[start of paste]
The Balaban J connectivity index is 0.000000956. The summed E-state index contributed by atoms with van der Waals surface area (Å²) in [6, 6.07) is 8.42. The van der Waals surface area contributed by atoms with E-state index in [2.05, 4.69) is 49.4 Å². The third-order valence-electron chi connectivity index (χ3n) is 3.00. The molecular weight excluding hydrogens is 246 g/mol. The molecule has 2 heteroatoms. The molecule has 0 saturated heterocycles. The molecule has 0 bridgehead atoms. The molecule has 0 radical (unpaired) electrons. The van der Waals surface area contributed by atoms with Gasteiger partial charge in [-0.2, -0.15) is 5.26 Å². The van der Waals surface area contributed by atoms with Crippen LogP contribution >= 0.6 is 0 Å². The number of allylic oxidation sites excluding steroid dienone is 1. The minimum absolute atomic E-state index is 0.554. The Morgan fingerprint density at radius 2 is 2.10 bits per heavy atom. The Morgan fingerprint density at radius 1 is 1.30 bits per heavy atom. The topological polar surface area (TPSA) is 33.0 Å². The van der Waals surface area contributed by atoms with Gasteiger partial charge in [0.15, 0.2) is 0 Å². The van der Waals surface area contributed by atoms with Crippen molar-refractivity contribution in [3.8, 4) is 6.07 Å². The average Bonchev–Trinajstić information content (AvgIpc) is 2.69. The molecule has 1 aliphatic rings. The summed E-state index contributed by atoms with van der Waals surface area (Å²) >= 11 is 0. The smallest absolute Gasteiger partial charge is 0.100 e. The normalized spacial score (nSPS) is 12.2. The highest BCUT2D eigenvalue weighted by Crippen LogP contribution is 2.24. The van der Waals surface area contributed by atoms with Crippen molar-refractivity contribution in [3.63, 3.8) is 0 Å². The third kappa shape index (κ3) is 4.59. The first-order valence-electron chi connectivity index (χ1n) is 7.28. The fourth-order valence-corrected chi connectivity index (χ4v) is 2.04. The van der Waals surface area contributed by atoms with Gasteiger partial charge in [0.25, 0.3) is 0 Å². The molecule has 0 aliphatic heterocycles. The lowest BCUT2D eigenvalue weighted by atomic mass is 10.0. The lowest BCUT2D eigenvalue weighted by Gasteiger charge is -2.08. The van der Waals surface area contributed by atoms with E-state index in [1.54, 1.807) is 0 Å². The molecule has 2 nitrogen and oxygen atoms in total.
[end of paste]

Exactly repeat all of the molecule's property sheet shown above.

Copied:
The Balaban J connectivity index is 0.000000956. The summed E-state index contributed by atoms with van der Waals surface area (Å²) in [6, 6.07) is 8.42. The van der Waals surface area contributed by atoms with E-state index in [2.05, 4.69) is 49.4 Å². The third-order valence-electron chi connectivity index (χ3n) is 3.00. The molecular weight excluding hydrogens is 246 g/mol. The molecule has 2 heteroatoms. The molecule has 0 saturated heterocycles. The molecule has 0 bridgehead atoms. The molecule has 0 radical (unpaired) electrons. The van der Waals surface area contributed by atoms with Gasteiger partial charge in [-0.2, -0.15) is 5.26 Å². The van der Waals surface area contributed by atoms with Crippen LogP contribution >= 0.6 is 0 Å². The number of allylic oxidation sites excluding steroid dienone is 1. The minimum absolute atomic E-state index is 0.554. The Morgan fingerprint density at radius 2 is 2.10 bits per heavy atom. The Morgan fingerprint density at radius 1 is 1.30 bits per heavy atom. The topological polar surface area (TPSA) is 33.0 Å². The van der Waals surface area contributed by atoms with Gasteiger partial charge in [0.15, 0.2) is 0 Å². The van der Waals surface area contributed by atoms with Crippen molar-refractivity contribution in [3.8, 4) is 6.07 Å². The average Bonchev–Trinajstić information content (AvgIpc) is 2.69. The molecule has 1 aliphatic rings. The summed E-state index contributed by atoms with van der Waals surface area (Å²) >= 11 is 0. The smallest absolute Gasteiger partial charge is 0.100 e. The normalized spacial score (nSPS) is 12.2. The highest BCUT2D eigenvalue weighted by Crippen LogP contribution is 2.24. The van der Waals surface area contributed by atoms with Crippen molar-refractivity contribution in [3.63, 3.8) is 0 Å². The third kappa shape index (κ3) is 4.59. The first-order valence-electron chi connectivity index (χ1n) is 7.28. The fourth-order valence-corrected chi connectivity index (χ4v) is 2.04. The van der Waals surface area contributed by atoms with Gasteiger partial charge in [0.25, 0.3) is 0 Å². The molecule has 0 aliphatic heterocycles. The lowest BCUT2D eigenvalue weighted by atomic mass is 10.0. The lowest BCUT2D eigenvalue weighted by Gasteiger charge is -2.08. The van der Waals surface area contributed by atoms with E-state index in [1.54, 1.807) is 0 Å². The molecule has 2 nitrogen and oxygen atoms in total.